Government to spend £9m on Whitehall ‘situation room’

The government has earmarked more than £9m for creating a US-style “situation room” at Whitehall – the latest in a series of expensive refurbishments that have drawn criticism, given the 1% pay offer proposed for NHS staff.

Downing Street sources confirmed that the government’s review into foreign and defence policy, when it is unveiled on 16 March, will include the creation of a situation centre in the Cabinet Office. The room is due to be operational by the summer.

The Cabinet Office budget has set aside £9.3m for the renovation, which will fit the room with interactive dashboards and heat maps so it can be used as a command centre during emergencies like terror attacks and epidemics.

The situation centre is the latest project in a recent series of building renovations that have attracted ire from the opposition, with Labour accusing Boris Johnson of spending on “vanity projects” while offering only a 1% pay rise to NHS workers.

An analysis by the TUC has found that NHS workers will see their pay fall below 2010 levels in real terms under the government’s planned increase.

The government has spent more than £2.6m on renovations to No 9 Downing Street so it can hold televised question and answer sessions with journalists there, it was recently revealed. The launch of the briefings has been delayed indefinitely by the pandemic.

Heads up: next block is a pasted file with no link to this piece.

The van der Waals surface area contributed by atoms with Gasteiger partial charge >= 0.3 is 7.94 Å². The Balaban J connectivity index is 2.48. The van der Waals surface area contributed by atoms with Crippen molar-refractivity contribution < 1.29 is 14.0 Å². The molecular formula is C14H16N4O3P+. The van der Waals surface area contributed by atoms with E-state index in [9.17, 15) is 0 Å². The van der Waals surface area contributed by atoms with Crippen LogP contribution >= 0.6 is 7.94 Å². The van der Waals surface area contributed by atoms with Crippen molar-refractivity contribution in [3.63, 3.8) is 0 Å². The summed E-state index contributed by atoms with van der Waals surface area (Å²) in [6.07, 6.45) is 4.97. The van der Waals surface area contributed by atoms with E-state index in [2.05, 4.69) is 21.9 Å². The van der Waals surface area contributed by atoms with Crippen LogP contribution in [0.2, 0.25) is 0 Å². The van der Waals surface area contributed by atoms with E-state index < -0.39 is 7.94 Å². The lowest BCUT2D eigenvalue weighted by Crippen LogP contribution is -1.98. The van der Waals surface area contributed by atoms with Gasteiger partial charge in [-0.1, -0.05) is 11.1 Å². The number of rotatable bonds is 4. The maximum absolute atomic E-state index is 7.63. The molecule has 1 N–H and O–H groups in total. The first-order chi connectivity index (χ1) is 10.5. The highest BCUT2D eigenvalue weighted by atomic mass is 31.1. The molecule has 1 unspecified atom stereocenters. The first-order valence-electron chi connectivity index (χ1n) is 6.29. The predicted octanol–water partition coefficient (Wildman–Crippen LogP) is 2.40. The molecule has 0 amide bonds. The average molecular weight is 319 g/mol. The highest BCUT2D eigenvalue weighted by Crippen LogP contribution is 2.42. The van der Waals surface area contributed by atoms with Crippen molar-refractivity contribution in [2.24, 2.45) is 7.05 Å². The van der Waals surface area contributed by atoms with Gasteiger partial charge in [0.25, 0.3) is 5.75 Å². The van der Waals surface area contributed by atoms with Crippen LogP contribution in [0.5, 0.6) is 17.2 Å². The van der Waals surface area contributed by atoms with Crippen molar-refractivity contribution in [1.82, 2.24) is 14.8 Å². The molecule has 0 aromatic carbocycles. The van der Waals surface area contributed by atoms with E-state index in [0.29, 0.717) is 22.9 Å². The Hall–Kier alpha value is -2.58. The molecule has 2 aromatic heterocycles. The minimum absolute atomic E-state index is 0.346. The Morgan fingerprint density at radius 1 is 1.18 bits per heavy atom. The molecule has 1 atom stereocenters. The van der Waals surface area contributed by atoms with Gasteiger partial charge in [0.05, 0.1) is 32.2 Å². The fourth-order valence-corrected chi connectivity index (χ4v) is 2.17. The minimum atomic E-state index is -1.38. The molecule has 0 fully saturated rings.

Labour’s deputy leader, Angela Rayner, blasted the revamp of No 9 as indicative of the prime minister’s priorities.

She said: “It would take around 100 years for a newly qualified nurse to get paid this kind of money. It sums up Boris Johnson’s warped priorities that he can find millions for vanity projects, while picking the pockets of NHS workers.”

The disclosure followed the revelation that Johnson is considering setting up a charity to pay for the refurbishment of his official flat above No 11, for which costs are reported to be soaring.

The plans to cover the costs of the works for the property, which he shares with his fiancee Carrie Symonds, have been challenged by a former chair of the standards watchdog and a former charity commissioner.

Sir Alistair Graham, a former chair of the Committee on Standards in Public Life, told the Guardian he would be “surprised if it was within the law to set up a charity and get tax benefits for the home of a public servant”, adding that it would be an “outrage” if it were permitted to go ahead.

The Guardian

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